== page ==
Share what is best about your homeschooling days with your husband!

From Our House to Yours

Share what is best about your homeschooling days with your husband!

So you’ve decided to homeschool, and you’re starting your first year! Congratulations – how exciting! Though there are many feelings surrounding embarking on this homeschool journey, often times, we as moms might be more excited about homeschooling than our husbands. Sometimes the opposite is true, but more often than not, we as moms can be more sure of homeschooling at the start than our husbands.  I think our husbands are worried about either our children or about us. They can feel like our children might not get the education they need, or they can feel like we might stop giving our husbands the attention they need. Both our valid concerns! Likewise, we can feel like we have to prove to our husbands that homeschooling is a success. So, what’s the answer? Well, it’s simple! You can start by sharing what is best about your day with your husband!

Your husband’s view of how your homeschooling days are going is based on what you share!

All your husband knows is what you tell him. If you are trying to show homeschooling is a positive thing in your home, be sure to share what is positive about it! If your husband comes home from work and the first thing you do is share the negatives about the day, he will assume your entire homeschool day was probably negative. In contrast, if your husband comes home from work and the first thing you do is share the positives of the day, he will assume your homeschool day was probably positive. Every homeschool day will have positives and negatives. Being mothers of children, we know every day has positives and negatives – regardless if we homeschool or not. However, your husband’s view of how your homeschooling days are going will be a direct result of what you share. So, be sure to share wisely!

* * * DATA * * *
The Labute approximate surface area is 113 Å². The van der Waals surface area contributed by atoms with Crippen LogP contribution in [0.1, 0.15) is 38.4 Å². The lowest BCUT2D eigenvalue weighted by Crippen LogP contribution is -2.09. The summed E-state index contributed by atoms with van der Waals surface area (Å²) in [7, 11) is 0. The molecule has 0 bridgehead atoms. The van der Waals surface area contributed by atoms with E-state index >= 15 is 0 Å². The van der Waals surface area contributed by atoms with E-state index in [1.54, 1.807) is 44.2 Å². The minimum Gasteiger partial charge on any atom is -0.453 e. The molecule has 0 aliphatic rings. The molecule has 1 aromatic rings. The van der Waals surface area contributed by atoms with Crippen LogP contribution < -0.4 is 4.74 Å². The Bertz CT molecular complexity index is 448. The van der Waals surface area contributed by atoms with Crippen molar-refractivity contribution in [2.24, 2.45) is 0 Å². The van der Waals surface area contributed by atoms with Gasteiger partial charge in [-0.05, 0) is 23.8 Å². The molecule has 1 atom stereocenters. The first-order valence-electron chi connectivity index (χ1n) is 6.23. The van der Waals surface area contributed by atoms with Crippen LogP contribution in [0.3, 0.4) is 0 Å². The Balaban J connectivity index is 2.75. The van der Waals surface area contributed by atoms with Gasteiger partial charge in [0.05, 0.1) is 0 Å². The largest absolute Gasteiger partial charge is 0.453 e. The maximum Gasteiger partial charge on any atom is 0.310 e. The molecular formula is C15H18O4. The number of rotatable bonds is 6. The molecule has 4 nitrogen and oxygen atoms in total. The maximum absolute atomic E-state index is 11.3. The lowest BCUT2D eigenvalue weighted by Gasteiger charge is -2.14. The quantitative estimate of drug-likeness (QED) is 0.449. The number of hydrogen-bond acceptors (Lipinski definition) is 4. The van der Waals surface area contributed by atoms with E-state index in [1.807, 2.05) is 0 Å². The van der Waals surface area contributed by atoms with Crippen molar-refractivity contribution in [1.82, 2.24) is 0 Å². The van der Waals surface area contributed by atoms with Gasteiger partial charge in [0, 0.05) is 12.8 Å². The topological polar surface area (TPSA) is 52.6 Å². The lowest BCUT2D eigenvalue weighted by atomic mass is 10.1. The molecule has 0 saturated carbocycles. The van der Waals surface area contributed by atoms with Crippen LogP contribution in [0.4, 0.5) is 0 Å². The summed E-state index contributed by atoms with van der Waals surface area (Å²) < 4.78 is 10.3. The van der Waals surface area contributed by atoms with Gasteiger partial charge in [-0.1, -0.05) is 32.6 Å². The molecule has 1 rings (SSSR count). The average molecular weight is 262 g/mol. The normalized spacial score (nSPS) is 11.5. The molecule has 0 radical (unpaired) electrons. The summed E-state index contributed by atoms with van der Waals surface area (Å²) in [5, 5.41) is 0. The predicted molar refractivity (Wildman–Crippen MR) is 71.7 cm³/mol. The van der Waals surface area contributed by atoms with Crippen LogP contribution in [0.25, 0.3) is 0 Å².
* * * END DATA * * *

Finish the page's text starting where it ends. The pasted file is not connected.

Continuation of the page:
Look to the Bible for inspiration!

As the Bible says in Philippians 4:8, Finally, brothers and sisters, whatever is true, whatever is noble, whatever is right, whatever is pure, whatever is lovely, whatever is admirable—if anything is excellent or praiseworthy—think about such things.